Between one-fourth and one-third of enterprises around the world are actively using robotic process automation (RPA) software in their IT, finance and accounting, as well as procurement and HR processes. Many of these enterprises have already established complex, large-scale automation projects, with thousands of RPA software robots automating hundreds of processes. Others are setting up robotic centers of excellence and establishing executive teams to manage enterprise RPA implementation.
For the number of global enterprises that have already adopted RPA, there are just as many that are planning to do so. Deloitte suggests that the RPA market is predicted to gain significant traction in the next years and reach a $5 billion market by 2020. With nothing short of tremendous progress being forecasted for the software, adoption of RPA is clearly on the rise.
Nonetheless, implementation of the software can still be a challenge for those wanting to leverage automation. A great deal of decisions need to be made along the way, and the process of choosing an RPA vendor and software can be accompanied by complex considerations: What does the right product look like, and what features are important in an enterprise automation software? In order to clear the muddy waters, let’s take a closer look at the leading components of enterprise RPA as well as their importance across a range of different enterprises.
RPA’s top-rated components for enterprise
According to professional services firm Genpact, more than 70% of enterprise processes can be automated. And the use cases for RPA at the enterprise-level are indisputable, with benefits including significant cost reduction, enhanced productivity and scalability, improved accuracy and regulatory compliance, as well as upskilling of the workforce to decision-making roles. But make no mistake: not all RPA solutions are the same, and some lack the necessary enterprise features. As such, here are a number of fundamental components of enterprise RPA to look for in a software product, as revealed in a recent Everest survey unveiled in November at #UiPathForward NYC 2017.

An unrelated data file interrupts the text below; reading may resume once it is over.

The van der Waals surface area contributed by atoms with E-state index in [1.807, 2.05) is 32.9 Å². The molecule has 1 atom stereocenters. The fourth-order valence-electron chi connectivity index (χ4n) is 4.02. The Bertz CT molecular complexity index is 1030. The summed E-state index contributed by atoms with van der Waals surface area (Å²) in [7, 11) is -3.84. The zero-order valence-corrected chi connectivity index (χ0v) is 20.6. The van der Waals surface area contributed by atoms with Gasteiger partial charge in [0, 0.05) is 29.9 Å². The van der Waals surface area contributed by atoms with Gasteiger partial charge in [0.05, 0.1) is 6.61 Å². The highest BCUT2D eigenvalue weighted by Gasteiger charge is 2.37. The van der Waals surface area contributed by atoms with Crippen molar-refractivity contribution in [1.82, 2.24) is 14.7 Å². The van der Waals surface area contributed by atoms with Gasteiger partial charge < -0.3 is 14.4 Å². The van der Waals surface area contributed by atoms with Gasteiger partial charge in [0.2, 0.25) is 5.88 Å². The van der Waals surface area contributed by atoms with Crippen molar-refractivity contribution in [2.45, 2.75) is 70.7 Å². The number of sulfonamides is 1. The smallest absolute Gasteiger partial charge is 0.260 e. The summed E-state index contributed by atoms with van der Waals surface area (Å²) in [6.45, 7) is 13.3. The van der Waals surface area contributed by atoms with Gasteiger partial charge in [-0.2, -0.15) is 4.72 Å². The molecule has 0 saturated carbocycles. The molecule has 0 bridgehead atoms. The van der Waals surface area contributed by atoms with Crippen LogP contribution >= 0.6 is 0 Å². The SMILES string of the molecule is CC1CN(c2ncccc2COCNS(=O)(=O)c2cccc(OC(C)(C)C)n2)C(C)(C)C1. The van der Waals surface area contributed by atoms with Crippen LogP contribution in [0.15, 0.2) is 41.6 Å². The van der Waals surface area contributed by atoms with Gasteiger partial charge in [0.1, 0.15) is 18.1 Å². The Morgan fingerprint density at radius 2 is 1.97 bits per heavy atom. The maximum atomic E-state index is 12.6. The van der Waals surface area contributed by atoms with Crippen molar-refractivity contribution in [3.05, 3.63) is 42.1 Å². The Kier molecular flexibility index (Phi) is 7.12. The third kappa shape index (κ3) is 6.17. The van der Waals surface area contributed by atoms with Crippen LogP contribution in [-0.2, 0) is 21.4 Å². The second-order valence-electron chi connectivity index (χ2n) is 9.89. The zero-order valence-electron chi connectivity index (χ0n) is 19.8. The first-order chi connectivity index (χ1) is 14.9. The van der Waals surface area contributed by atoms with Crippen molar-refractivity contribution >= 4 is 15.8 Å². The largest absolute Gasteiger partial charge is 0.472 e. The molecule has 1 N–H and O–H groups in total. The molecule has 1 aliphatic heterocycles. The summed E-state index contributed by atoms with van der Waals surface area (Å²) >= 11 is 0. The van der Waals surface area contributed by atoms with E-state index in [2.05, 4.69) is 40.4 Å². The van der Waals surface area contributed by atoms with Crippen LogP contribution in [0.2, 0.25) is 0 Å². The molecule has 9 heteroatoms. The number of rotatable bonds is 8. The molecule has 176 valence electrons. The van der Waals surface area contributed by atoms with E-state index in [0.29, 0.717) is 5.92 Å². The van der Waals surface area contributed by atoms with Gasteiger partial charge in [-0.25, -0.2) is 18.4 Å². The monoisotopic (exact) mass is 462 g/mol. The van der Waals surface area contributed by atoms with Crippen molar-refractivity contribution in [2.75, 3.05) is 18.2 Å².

Ease of coding & robot development
Effective RPA softwares allow users to program software robots and establish automation without extensive coding. In fact, most RPA softwares are code-free and non-disruptive, meaning that users can work visually without needing previous programming knowledge. Choosing an RPA software with such components is crucial so that business users are able to easily train RPA software robots with little to no IT investment. Moreover, ensuring ease of robot development means that the RPA platform can be flexible, scalable, and efficient, even at the enterprise level.
Streamlined and flexible scalability
A central application server that is able to run in an unattended manner as well as robot management features — such as queueing and scheduling — are fundamental components for RPA’s efficient scalability. Transaction queues can be populated to create large-scale automation projects, where transactions can be processed in bulk, robot actions can be monitored in real time, progress checkpoints can be set. In addition, intelligent scheduling systems optimize robot productivity by managing availability against demand and priority. When using scheduling at full capacity, robots are assigned to outstanding actions based on priority as they work. Other important features for effective scalability include a cache of operational information as well as scale-up features, such as a second application server.